The AAC dinner was sponsored by the law firm Proskauer. The Arc'Teryx Soho store sponsored a K2 trivia contest.
In a related story, it’s not too soon to consider applying for the American Alpine Club Live Your Dream Climbing Grant, powered by The North Face. The grant funds $200 to $1,000 to individuals or small teams in pursuit of their personal climbing dreams.

The emphasis of the grant is on projects that have significant positive impact on grantees' progressions as climbers, as opposed to cutting-edge or exploratory objectives. The two-month application period is open February 1 through March 31 each year. Recipients will be announced in May.

For more information: www.americanalpineclub.org

EXPEDITION NOTES



Eclipse Glasses Donation Program

Brilliant idea: Astronomers Without Borders and Explore Scientific are collecting eclipse glasses to be sent to schools in South America and Asia when eclipses cross those continents in 2019. As long as the paper frame is in good condition, the lenses were made to last. The filter material is required to not degrade according to the latest ISO standard.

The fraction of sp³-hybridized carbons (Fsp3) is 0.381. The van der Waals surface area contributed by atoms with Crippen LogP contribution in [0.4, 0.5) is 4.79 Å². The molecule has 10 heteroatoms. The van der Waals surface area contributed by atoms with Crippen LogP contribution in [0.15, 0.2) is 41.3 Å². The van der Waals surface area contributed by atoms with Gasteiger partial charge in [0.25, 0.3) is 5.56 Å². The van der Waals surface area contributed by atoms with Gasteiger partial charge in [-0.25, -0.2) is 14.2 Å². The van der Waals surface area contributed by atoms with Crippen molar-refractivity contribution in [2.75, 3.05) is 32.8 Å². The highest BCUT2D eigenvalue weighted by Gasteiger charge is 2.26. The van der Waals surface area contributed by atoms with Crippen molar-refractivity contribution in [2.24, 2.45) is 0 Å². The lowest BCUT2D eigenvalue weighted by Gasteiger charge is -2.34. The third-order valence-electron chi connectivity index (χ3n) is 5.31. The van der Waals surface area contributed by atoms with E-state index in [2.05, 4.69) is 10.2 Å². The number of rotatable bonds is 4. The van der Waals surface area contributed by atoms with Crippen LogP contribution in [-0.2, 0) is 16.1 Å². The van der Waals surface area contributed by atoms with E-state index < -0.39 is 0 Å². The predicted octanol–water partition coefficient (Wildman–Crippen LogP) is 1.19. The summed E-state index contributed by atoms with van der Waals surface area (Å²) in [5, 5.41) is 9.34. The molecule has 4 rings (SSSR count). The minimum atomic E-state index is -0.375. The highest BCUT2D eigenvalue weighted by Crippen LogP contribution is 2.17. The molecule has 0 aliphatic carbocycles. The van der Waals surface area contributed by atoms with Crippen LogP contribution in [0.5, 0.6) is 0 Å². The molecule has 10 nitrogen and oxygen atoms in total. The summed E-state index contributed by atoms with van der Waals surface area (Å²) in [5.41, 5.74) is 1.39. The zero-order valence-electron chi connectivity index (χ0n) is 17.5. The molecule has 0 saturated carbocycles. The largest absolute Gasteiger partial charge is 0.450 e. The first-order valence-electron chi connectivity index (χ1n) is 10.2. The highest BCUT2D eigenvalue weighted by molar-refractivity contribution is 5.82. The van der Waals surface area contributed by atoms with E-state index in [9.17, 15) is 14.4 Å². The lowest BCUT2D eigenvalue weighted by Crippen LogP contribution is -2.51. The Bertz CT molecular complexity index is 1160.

If you have glasses you want to send in, mail them to:

AWB Eclipse Glasses Donation Program
Explore SciExplore Scientific
1010 S. 48th Street
Springdale, AR 72762

For more information:

www.astronomerswithoutborders.org



First Bud on Mars

Houston, We Could Have a Problem

Budweiser is sending barley seeds to the International Space Station to advance its bid to be the first beer on Mars.
Anheuser-Busch, the brewing company behind the "Great American Lager," announced details about its experiments bound for Earth orbit. Twenty barley seeds will launch on board SpaceX's next Dragon resupply mission to the space station, where they will be subjected to microgravity for 30 days and tested for germination.

First announced at the South by Southwest conference in Austin last March, the Budweiser experiments are the first step in the company's long-term commitment to have beer available for the first astronauts on Mars – whenever they might get there, probably by the 2030s.

Read the story at:

http://www.collectspace.com/news/news-112117a-budweiser-mars-beer-space-station.html

QUOTE OF THE MONTH

“Space exploration is a force of nature unto itself that no other force in society can rival.”